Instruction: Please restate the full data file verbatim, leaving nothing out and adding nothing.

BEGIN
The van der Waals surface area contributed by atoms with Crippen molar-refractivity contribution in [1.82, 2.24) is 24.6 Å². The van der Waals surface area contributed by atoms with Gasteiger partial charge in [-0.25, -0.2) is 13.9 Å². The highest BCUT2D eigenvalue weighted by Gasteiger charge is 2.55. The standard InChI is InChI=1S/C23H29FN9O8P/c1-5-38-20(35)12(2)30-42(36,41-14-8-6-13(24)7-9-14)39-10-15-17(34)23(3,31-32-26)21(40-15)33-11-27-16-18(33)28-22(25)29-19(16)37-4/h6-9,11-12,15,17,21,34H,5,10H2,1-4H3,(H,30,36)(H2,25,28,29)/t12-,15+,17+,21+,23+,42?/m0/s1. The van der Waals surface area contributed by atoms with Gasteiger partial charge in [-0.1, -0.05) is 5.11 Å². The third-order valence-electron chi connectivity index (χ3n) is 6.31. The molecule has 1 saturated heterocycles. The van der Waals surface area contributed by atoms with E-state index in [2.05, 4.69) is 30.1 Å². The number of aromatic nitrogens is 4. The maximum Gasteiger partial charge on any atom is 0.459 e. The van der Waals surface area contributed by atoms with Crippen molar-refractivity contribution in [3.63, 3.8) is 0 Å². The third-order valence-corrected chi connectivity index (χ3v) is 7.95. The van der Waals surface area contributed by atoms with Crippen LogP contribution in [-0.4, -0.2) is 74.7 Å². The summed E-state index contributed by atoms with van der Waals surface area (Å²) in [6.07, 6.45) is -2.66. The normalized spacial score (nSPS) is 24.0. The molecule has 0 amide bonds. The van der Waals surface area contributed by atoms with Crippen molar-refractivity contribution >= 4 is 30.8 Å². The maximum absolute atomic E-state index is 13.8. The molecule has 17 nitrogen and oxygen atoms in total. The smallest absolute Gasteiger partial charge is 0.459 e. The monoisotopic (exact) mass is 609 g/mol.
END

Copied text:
The van der Waals surface area contributed by atoms with Crippen molar-refractivity contribution in [1.82, 2.24) is 24.6 Å². The van der Waals surface area contributed by atoms with Gasteiger partial charge in [-0.25, -0.2) is 13.9 Å². The highest BCUT2D eigenvalue weighted by Gasteiger charge is 2.55. The standard InChI is InChI=1S/C23H29FN9O8P/c1-5-38-20(35)12(2)30-42(36,41-14-8-6-13(24)7-9-14)39-10-15-17(34)23(3,31-32-26)21(40-15)33-11-27-16-18(33)28-22(25)29-19(16)37-4/h6-9,11-12,15,17,21,34H,5,10H2,1-4H3,(H,30,36)(H2,25,28,29)/t12-,15+,17+,21+,23+,42?/m0/s1. The van der Waals surface area contributed by atoms with Gasteiger partial charge in [-0.1, -0.05) is 5.11 Å². The third-order valence-electron chi connectivity index (χ3n) is 6.31. The molecule has 1 saturated heterocycles. The van der Waals surface area contributed by atoms with E-state index in [2.05, 4.69) is 30.1 Å². The number of aromatic nitrogens is 4. The maximum Gasteiger partial charge on any atom is 0.459 e. The van der Waals surface area contributed by atoms with Crippen molar-refractivity contribution in [3.63, 3.8) is 0 Å². The third-order valence-corrected chi connectivity index (χ3v) is 7.95. The van der Waals surface area contributed by atoms with Crippen LogP contribution in [-0.4, -0.2) is 74.7 Å². The summed E-state index contributed by atoms with van der Waals surface area (Å²) in [6.07, 6.45) is -2.66. The normalized spacial score (nSPS) is 24.0. The molecule has 0 amide bonds. The van der Waals surface area contributed by atoms with Crippen molar-refractivity contribution >= 4 is 30.8 Å². The maximum absolute atomic E-state index is 13.8. The molecule has 17 nitrogen and oxygen atoms in total. The smallest absolute Gasteiger partial charge is 0.459 e. The monoisotopic (exact) mass is 609 g/mol.